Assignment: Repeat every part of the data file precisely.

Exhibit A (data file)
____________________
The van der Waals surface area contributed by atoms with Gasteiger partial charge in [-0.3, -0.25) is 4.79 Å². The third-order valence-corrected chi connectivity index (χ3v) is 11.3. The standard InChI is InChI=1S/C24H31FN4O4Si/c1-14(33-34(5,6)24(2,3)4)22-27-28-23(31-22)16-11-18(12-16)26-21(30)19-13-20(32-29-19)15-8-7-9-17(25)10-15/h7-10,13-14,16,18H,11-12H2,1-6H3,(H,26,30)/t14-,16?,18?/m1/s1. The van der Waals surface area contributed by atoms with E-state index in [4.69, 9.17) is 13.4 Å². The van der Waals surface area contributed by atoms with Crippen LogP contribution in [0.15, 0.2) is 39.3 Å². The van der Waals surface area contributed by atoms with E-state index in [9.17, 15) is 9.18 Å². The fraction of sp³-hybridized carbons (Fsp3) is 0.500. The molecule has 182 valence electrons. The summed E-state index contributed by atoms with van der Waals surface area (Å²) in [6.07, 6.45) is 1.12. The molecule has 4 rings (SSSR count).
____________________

The van der Waals surface area contributed by atoms with Gasteiger partial charge in [-0.3, -0.25) is 4.79 Å². The third-order valence-corrected chi connectivity index (χ3v) is 11.3. The standard InChI is InChI=1S/C24H31FN4O4Si/c1-14(33-34(5,6)24(2,3)4)22-27-28-23(31-22)16-11-18(12-16)26-21(30)19-13-20(32-29-19)15-8-7-9-17(25)10-15/h7-10,13-14,16,18H,11-12H2,1-6H3,(H,26,30)/t14-,16?,18?/m1/s1. The van der Waals surface area contributed by atoms with E-state index in [4.69, 9.17) is 13.4 Å². The van der Waals surface area contributed by atoms with Crippen LogP contribution in [0.15, 0.2) is 39.3 Å². The van der Waals surface area contributed by atoms with E-state index in [9.17, 15) is 9.18 Å². The fraction of sp³-hybridized carbons (Fsp3) is 0.500. The molecule has 182 valence electrons. The summed E-state index contributed by atoms with van der Waals surface area (Å²) in [6.07, 6.45) is 1.12. The molecule has 4 rings (SSSR count).